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‘No time for velvet gloves,’ new Prasa boss is told in Parliament

‘No time for velvet gloves,’ new Prasa boss is told in Parliament
PRASA’s new Group CEO Zolani Matthews. (Photo: PRASA)

Prasa’s new chief executive, Zolani Matthews, said he had been prepared for a baptism of fire as the agency appeared before Parliament on Tuesday.

Officials from the Passenger Rail Agency of South Africa (Prasa) on Tuesday appeared before Parliament’s oversight committee on transport, where the agency and new chief executive, Zolani Matthews, were urged by MPs to go back to basics. 

Prasa was supposed to brief the committee about its performance plan for the year, but attention soon came to Matthews and his plan to get the embattled agency back on track. 

Prasa is facing a multitude of challenges: sustained theft and vandalism of its infrastructure and, more recently, unemployed, homeless people occupying rail tracks in key rail corridors in Cape Town. 

Matthews was appointed by the board of control in March, but after his appointment became public knowledge, news agency GroundUp reported he was too old to take up the job according to Prasa’s own human resources policies. At a media briefing in Cape Town, Prasa’s board dismissed this as a “fishing expedition of note”

But MPs did not bring up this issue, instead focusing on Matthews and the agency’s ambitious plans: to roll out automated ticketing systems, launching a mobile app for commuters, and the fleet renewal programme, which will see 44 new trains from Gibela delivered in the 2021/2022 financial year. 

Chris Hunsinger (DA) said the agency had a great plan, but “the problem was in the implementation”. Lisa Nkosinathi Mangcu (ANC) told Matthews there was “no time to put kid gloves or velvet gloves – you came into a house that is on fire… unfortunately, I do not pick up anything that is going to extinguish the fire”.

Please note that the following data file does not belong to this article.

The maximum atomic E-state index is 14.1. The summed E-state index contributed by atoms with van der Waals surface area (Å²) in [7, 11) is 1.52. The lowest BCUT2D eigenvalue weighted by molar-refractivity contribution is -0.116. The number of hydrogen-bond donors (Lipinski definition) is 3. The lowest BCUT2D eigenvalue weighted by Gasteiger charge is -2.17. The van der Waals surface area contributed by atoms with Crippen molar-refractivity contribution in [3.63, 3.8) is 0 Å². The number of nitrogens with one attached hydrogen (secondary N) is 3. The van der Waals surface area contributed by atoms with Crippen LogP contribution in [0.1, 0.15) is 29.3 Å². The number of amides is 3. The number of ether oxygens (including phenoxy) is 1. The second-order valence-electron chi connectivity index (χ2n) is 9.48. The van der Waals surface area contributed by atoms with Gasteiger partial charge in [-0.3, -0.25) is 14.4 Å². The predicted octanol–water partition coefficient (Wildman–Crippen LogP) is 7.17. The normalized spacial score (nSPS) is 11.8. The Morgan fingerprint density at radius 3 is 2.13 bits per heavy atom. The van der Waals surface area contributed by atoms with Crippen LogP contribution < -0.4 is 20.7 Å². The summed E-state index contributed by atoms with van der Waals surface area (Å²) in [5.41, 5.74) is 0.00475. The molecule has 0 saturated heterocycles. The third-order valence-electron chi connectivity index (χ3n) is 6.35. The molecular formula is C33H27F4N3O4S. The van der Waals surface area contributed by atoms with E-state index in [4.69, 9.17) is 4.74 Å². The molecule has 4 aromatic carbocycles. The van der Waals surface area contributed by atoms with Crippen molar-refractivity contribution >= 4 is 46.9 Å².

Mangcu and another MP, Lawrence MacDonald, lamented that during their oversight of the Cape Town station, they could not find clean ablution facilities. The MPs wanted Prasa to focus on the basics: solving issues of theft and vandalism and getting trains to run – and on time. A quick look at Metrorail’s Western Cape Twitter page gives a clear indication of the problem: 

Addressing Mangcu directly, Matthews said: “I agree with you – there is no time for kid gloves or velvet gloves, as you put it”. 

The executive said he had expected a “baptism of fire”at his first appearance before the committee. Matthews said issues related to security could not be deliberated on a public platform. He suggested the committee come to the Western Cape for a tour of the agency’s nerve centre in Bellville and to view the train tracks.

In closing, Transport Minister Fikile Mbalula said, “We want this service to be back on track.” DM

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  • Alley Cat says:

    And where is Mbalula’s war room?? Has it now been renamed a nerve centre?
    Semantics in the deck chairs whilst Rome burns. PATHETIC!!

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